Submissions are invited for publication in "Writing Exile: Women, The Arts, and Technologies" edited by Wanda Balzano (email@example.com) and Silvana Carotenuto (firstname.lastname@example.org). The issue will explore 'exile' as experienced by contemporary female artists working in different media. The critical focus of this special issue is placed on the practices of creative writing, photography, video art, and on the recent web 2-0 platforms on internet.
Broad messages, complicated political positions, and blurred generational and class lines characterize and problematize the Occupy Wall Street movement. As if its connection to the Canadian magazine Adbusters were not enough, this "U.S." movement's clearest and most original position may be its denial of position. Beyond "We are the 99%"—a general position against greed and inequality—the "movement" remains difficult to categorize in terms of the red/blue politics of the United States. The picture becomes even more complicated at the regional level where clear, defining symbols of nationalist power and capital are absent.
ESSACHESS – Journal for Communication Studies
Communication and/of memory
Yves CHEVALIER (University of Bretagne Sud, France) and Lucian-Zeev HERSCOVICI (National Library of Israel, Hebrew University of Jerusalem, Israel)
First Call for Papers: PLAYING WITH FIRE. THE METAMORPHOSES OF SACRIFICE IN CONTEMPORARY CINEMA
A Special Issue of "ANGELAKI – The Journal of the Theoretical Humanities"
Guest Editors: Costica Bradatan (The Honors College, Texas Tech University) & Camil Ungureanu (Universitat Pompeu Fabra, Barcelona)
This special issue is scheduled for late 2013.
CALL FOR PAPERS:
"Failure is Impossible": The Past, Present, and Future of Feminism
The 19th Annual Susan B. Anthony Institute for Gender and Women's Studies Interdisciplinary Graduate Conference at the University of Rochester
March 23rd & 24th, 2012
Keynote Speaker: Nancy Cott
Director, Schlesinger Library on the History of Women in America, Jonathan Trumball Professor of American History at Harvard University
Call for Papers: PSFG/ATHE 2012 Emerging Scholars Panel
The Performance Studies Focus Group (PSFG) at the Association of Theater in Higher Education (ATHE) conference invites submissions of papers for its Emerging Scholars' Panel. The theme of the conference is Performance as/is Civic Engagement: Advocate, Collaborate, Educate, and it will take place at the Hyatt Regency Capitol Hill in Washington, D.C., August 2-5, 2012.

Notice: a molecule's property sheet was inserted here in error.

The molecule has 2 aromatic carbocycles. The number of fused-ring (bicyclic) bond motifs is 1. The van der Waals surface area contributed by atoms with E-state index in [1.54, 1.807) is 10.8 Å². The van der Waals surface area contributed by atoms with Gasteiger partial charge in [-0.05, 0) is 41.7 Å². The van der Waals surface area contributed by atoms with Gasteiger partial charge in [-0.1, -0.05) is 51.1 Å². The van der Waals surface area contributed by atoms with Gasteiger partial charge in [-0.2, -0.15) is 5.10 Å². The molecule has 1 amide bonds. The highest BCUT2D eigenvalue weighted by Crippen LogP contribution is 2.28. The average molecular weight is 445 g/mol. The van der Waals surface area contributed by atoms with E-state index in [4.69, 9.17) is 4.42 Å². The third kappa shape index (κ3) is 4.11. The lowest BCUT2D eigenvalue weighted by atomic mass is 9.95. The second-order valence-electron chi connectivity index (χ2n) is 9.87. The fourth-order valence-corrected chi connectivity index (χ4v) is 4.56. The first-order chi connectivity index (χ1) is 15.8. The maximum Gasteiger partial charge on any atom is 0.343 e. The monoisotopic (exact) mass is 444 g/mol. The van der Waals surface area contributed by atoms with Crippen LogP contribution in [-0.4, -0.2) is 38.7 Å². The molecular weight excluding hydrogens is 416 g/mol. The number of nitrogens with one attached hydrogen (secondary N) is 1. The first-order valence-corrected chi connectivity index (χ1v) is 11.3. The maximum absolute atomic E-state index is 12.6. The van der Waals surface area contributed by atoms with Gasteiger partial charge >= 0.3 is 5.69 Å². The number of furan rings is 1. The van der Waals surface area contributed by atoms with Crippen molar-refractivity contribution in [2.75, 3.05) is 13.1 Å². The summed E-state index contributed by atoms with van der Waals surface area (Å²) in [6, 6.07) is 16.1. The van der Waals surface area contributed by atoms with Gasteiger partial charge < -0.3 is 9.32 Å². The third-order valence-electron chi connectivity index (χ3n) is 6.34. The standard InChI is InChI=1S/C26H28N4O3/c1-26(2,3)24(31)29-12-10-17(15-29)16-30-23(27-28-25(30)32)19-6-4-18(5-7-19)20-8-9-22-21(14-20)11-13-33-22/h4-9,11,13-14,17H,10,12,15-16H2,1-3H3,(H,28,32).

Tragedy and Comedy, the two classical literary forms, on the one hand continue to capture the imagination of readers and audiences across the world even today, and on the other, have generated a lot of critical debates around them. From Aristotle's classical distinction between tragedy as a higher form and comedy as an ugly, distorted, and lowly one, not to be taken seriously, to Nietzsche's notion of tragedy, and call for its rebirth, as a joyous affirmation of life against the terror and absurdity of existence and then to Milan Kundera's assertion that "the art of the novel came into the world as an echo of God's laughter," our notions of the tragic and the comic have certainly undergone a dramatic shift.
CFP: Food Panel @ PAMLA 2012
With Pens And Forks: A Frank Look At American Food Writing
Pacific Ancient and Modern Language Association - Seattle University, Seattle, Washington, October 19-21, 2012
The power of current food journalists, such as Eric Schlosser and Michael Pollan, have influenced the quest for Americans to figure out ways to write about the plate for over a century. Considering the power of the food publishing industry, many voices are starting to influence the way that Americans cook, dine, and choose their foods.
CFP - Bullying and Self-expression
Conference - Modern Language Association Convention 2013
Location - Boston, Massachusetts U.S.A.
Dates - January 3rd to 6th 2013
Abstracts due - March 5th 2012
Call for Papers: Special Issue, The Comparatist
General Editor: Zahi Zalloua (Whitman College)
We welcome contributions that examine the representation and staging of antagonism in comparative studies and literary theory. How might one conceive of antagonism today? Why are certain forms of antagonism readily made visible while others remain hidden--or simply disavowed? How does the field of literary studies manage its own antagonism(s)? Is antagonism--antagonistic rivalry between critics--a hindrance to the faithful work of interpretation? Or is it better understood as, or in terms of, the field's engine of change? Topics of interest could include: